It’s 2023, and no decisions are taken without data and evidence. Businesses are dependent on market research firms to distill the deluge of data into meaningful and actionable insights.
But insights are only as good as the data they come from. The most brilliant insights are useless, perhaps even dangerous if the data is tainted and inauthentic.
Haven’t we all heard that the prettiest berries in the forest are usually poisonous?
Data is at the core of the reputation and reliability of market research. In a world rapidly influenced by technology, particularly generative AI, often the light shines on speed and efficiency. While the findings look sharp, it is important to be mindful of what is hiding behind this illusion.
The path from ‘data’ to ‘decisions’ has to be mindful
Market research doesn’t begin with data collection. Data is the output of a complex process that begins earlier.
We spend enormous time understanding research objectives to design and define questions that bring in data/answers which help address complex business questions and/or illuminate the path forward.
Therefore, it is critical that any process we build stays within strict boundaries to ensure data collection is authentic, relevant, and trackable.
Maintaining this kind of integrity in data requires rigor and discipline through the entire chain.
Data quality must constantly be ratified
From the era of pen and paper, we have moved to use tech-led automation in data collection, integration, analysis, and visualisation.
Automation has brought in much-needed speed and accuracy over manual processes and reduced human error. However, it is far from infallible, and lacks intuition and wisdom, especially with certain kinds of errors.
Errors that creep in across the data chain become very difficult to spot as the data progresses along the chain. This necessitates manual checks and balances at every stage. Robust data governance is fundamental to inspiring trust among stakeholders.
Data integrity is the blueprint of reliable market research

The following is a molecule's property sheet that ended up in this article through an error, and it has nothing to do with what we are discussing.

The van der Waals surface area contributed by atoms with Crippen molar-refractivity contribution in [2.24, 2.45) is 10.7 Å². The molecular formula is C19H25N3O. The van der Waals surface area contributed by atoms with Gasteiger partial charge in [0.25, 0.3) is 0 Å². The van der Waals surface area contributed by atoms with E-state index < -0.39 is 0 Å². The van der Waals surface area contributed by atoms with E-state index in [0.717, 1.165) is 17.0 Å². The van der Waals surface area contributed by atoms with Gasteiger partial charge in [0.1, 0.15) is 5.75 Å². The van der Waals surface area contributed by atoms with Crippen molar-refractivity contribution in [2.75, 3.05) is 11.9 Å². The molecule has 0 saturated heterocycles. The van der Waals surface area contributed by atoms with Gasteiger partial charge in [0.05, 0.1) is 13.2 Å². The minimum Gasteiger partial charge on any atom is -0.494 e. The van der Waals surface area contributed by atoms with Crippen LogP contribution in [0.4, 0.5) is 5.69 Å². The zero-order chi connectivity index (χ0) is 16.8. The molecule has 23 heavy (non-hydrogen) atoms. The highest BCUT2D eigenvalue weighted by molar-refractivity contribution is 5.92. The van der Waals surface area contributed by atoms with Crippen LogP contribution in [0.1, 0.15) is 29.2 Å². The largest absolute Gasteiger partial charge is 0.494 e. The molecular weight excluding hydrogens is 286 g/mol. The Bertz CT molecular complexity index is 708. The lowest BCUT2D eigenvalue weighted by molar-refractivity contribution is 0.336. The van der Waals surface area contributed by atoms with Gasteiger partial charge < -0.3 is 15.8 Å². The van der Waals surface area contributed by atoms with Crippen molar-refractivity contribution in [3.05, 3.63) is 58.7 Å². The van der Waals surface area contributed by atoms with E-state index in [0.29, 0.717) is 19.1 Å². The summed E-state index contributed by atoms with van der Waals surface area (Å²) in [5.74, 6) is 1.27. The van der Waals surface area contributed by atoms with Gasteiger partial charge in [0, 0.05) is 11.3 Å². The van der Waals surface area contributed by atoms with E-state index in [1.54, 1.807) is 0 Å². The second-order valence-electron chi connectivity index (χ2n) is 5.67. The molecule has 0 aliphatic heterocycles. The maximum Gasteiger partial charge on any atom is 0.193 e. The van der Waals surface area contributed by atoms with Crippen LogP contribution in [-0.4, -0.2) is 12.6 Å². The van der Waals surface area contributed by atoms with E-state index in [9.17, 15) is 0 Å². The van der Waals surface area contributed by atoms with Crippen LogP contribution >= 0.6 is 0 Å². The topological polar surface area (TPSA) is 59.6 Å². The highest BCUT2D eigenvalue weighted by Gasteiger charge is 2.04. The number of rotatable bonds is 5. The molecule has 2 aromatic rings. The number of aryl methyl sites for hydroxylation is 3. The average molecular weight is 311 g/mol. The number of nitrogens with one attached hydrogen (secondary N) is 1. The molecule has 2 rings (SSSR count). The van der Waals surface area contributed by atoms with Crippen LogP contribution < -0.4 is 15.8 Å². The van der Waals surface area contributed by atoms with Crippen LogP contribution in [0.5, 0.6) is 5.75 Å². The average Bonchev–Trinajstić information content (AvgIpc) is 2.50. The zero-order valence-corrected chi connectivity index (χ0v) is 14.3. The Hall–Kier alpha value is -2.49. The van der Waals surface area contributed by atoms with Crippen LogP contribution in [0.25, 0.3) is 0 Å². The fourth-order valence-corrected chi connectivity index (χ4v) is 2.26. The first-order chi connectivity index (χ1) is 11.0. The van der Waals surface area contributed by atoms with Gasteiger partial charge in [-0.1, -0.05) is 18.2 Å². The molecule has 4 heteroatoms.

Here is where Data Integrity comes in. It ties in data accuracy, timeliness of the content, and relevant visualisation. It is the pillar on which business insights are built – the elements of which are:
- Veracity: Ensuring the data collected is honest (from the correct source) and factual.
- Privacy: Maintaining the privacy of the client as well as the respondent.
- Scrutiny: Checking the data for logical fallacies and errors.
- Analysis: Putting the pieces of data together so they fit in a larger puzzle.
- Visualization: Tabulation and distillation of relevant data.
Data handling using technology with all the advantages of speed and efficiency will need keen oversight. That’s where we need to think beyond just quality.
Governance is crucial during data gathering, storage, and management. Metrics help ensure that our data stays error-free as it goes through the process chain. Some key metrics to measure data quality include –
- Accuracy: Verifying the data collected for authenticity.
- Completeness: Measuring whether all the required fields are fully populated.
- Consistency: Measuring that all data points from a data set are aligned
- Timeliness: Measuring the age of data collected in the dataset.
- Uniqueness: Weeding out duplicates in the dataset.
- Validity: Measuring whether data matches the proper field where it is needed.
With the right metrics and constant focus on data integrity, insights from market research empower organisations to make fast and confident decisions.
Due to the wide variety of data sources used in market research, data integrity becomes critical in ensuring the respondents’ “voice” is not lost or misrepresented.
This accentuates the criticality and underlines the complexity of data governance. Perhaps the time is ripe for the Market Research industry to set up global governance standards, similar to those laid out for data privacy.
Data is at the heart of the integrity of any market research firm. There is always a danger of different versions of the truth depending on the data driving it. Wouldn’t you always want to stand only for the whole truth?